I lost control of my body, the one thing I thought was controllable. And, by losing control of my body, I lost control of my life. Though I desperately worked to stay in school, in the end, my medical condition won. I was forced to remove myself from school, soccer, ballet, and marching band. By losing school, I lost my friends, and by losing my extra curricular activities, I lost my future aspirations to be a professional soccer player, ballerina, and valedictorian of my high school. The simple longing to learn in a classroom surrounded by my peers now seemed like an unreachable goal.  The greatest emotional hit I took, though, was the feeling that I had let everyone down. Due to surgeries scheduled only a month in advance, I had to back out of a ballet performance that relied heavily upon my role. Due to extensive, never-ending hospital stays, I had to pull out of my school activities like Model United Nations and Mock Trial at the last minute. Since I was the only who was trained, they had to scramble to find a potential replacement. Due to long episodes of pancreatitis, my soccer coach was unable to know which days I could play and which days I simply could not. So, she stopped counting on me to be on the field. To make things worse, since my medical issues were an ongoing problem, I placed each group in a terrible position more than twice. I had become a wild card. I was that sick kid that could not be relied upon with important roles due to the intensity of her medical condition. So, I had to grieve the loss of my own reliability.

    Embrace it:
    Once the wound has been cleaned and the healing process has begun, then it is time to talk about the Lessons Learned gained from the experience and to discuss the “new normal” that lies ahead. One technique to use is the “Growing Through Crisis” Questionnaire (Tina S. Brookes, 2012) that includes three simple but poignant questions: 1. Did you learn something from it? 2. Did it make you stronger? And 3. Is there anything you learned you can now use to support others in crisis?  “Growing Through Crisis” empowers individuals to identify their personal strengths and label their lessons learned. Individuals often report increased confidence and poise as they answer the empowering questions that focus on resiliency and growth.  True healing occurs as they find the purpose in their pain:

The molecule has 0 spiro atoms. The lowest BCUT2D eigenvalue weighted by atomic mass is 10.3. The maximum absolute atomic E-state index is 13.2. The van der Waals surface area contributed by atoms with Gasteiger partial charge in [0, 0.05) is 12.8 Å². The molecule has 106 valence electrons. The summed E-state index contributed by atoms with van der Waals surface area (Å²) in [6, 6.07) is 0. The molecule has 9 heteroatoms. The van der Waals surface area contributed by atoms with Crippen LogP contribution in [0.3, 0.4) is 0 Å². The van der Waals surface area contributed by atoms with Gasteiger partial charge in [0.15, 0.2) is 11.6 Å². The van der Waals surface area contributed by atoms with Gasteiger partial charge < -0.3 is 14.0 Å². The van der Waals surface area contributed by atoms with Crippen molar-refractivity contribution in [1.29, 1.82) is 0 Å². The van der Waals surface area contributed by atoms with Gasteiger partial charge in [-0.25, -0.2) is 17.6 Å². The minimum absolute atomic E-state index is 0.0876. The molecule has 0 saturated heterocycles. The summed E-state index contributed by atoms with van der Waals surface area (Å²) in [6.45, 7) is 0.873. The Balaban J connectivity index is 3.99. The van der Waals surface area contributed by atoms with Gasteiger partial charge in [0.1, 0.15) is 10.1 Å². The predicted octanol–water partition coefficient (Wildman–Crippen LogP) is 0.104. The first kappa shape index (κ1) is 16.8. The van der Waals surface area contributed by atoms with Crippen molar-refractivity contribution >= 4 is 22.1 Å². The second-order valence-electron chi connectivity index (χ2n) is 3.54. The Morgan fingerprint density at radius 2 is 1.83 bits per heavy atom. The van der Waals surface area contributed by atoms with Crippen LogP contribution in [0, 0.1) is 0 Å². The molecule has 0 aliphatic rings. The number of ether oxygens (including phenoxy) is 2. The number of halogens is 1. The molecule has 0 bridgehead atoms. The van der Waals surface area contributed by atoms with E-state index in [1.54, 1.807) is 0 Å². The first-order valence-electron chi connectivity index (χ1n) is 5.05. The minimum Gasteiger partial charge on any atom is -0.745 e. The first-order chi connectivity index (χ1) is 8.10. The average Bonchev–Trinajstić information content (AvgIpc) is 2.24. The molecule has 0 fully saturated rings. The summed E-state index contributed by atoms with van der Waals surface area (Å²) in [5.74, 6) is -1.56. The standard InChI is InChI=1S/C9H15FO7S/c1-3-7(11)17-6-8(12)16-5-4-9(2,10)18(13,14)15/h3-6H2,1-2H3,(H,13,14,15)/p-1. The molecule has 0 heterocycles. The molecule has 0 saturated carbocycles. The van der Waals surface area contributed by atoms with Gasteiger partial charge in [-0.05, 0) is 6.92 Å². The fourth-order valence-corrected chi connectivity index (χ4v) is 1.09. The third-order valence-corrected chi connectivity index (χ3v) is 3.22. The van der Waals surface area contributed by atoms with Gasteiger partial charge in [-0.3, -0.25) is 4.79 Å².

In the beginning I was constantly trying to become my past self, but I had to embrace the fact that I had shattered the mold of the person I once was and it was impossible to put the pieces back together. So, as I gained new contents of knowledge, I began building a new mold. Days spent advocating for my medical care and taking care of my ostomy became my new normal. I did not find happiness in the same places I once did. Rather, my new joys were simple ones that were found in a smile of a nurse, loving heart of a mom, and a laughter-filled hospital birthday. My accomplishments went from winning a soccer game to being able to ride in a wheelchair around the hall. And, with each new day, I grew a stronger appreciation for simply waking up alive. I realized as my reality was shifting, so was my purpose. I stopped seeing the hospital as defeated ground and instead saw it as my mission field. On the days I was not paralyzed by pain, the Child-Life workers asked me to speak to other young girls about ostomies. While I stood in front of each girl telling them to not be afraid to clean their emotional wounds and to believe in their strength, I grew a great deal of passion for supporting those around me.  Instead of letting my illness destroy my life, I let it strengthen my heart and spirit. I knew my life could never be the same again after walking this journey, but I believed it had transformed into so much more. I finally understood that resiliency is not about bending back into the person you were, it is about bending forward into the person you are becoming.              Jama Brookes